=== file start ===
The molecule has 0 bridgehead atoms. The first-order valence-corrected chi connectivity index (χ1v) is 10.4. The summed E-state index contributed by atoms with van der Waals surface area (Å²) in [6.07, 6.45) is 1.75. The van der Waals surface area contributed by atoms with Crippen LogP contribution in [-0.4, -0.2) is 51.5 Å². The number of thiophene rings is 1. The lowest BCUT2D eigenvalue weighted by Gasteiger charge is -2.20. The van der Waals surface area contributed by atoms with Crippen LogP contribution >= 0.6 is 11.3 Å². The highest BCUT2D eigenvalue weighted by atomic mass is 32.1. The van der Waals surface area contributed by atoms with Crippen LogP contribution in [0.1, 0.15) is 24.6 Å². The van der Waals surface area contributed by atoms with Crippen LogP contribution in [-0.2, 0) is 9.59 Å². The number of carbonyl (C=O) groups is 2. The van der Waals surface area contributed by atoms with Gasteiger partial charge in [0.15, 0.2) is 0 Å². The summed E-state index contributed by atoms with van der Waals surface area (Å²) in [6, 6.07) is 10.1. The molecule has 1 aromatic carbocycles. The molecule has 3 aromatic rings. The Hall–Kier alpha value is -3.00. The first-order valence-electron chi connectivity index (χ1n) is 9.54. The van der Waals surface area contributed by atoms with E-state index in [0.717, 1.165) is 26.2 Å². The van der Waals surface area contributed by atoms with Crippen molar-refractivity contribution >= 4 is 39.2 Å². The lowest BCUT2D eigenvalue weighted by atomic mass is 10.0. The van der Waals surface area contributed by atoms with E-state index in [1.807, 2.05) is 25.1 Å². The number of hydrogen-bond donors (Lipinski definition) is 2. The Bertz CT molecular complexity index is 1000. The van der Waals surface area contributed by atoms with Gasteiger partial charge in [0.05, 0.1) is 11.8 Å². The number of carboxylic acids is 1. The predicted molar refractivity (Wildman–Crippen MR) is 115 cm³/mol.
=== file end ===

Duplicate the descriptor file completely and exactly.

The molecule has 0 bridgehead atoms. The first-order valence-corrected chi connectivity index (χ1v) is 10.4. The summed E-state index contributed by atoms with van der Waals surface area (Å²) in [6.07, 6.45) is 1.75. The van der Waals surface area contributed by atoms with Crippen LogP contribution in [-0.4, -0.2) is 51.5 Å². The number of thiophene rings is 1. The lowest BCUT2D eigenvalue weighted by Gasteiger charge is -2.20. The van der Waals surface area contributed by atoms with Crippen LogP contribution >= 0.6 is 11.3 Å². The highest BCUT2D eigenvalue weighted by atomic mass is 32.1. The van der Waals surface area contributed by atoms with Crippen LogP contribution in [0.1, 0.15) is 24.6 Å². The van der Waals surface area contributed by atoms with Crippen LogP contribution in [-0.2, 0) is 9.59 Å². The number of carbonyl (C=O) groups is 2. The van der Waals surface area contributed by atoms with Gasteiger partial charge in [0.15, 0.2) is 0 Å². The summed E-state index contributed by atoms with van der Waals surface area (Å²) in [6, 6.07) is 10.1. The molecule has 1 aromatic carbocycles. The molecule has 3 aromatic rings. The Hall–Kier alpha value is -3.00. The first-order valence-electron chi connectivity index (χ1n) is 9.54. The van der Waals surface area contributed by atoms with E-state index in [0.717, 1.165) is 26.2 Å². The van der Waals surface area contributed by atoms with Crippen molar-refractivity contribution >= 4 is 39.2 Å². The lowest BCUT2D eigenvalue weighted by atomic mass is 10.0. The van der Waals surface area contributed by atoms with E-state index in [1.807, 2.05) is 25.1 Å². The number of hydrogen-bond donors (Lipinski definition) is 2. The Bertz CT molecular complexity index is 1000. The van der Waals surface area contributed by atoms with Gasteiger partial charge in [0.05, 0.1) is 11.8 Å². The number of carboxylic acids is 1. The predicted molar refractivity (Wildman–Crippen MR) is 115 cm³/mol.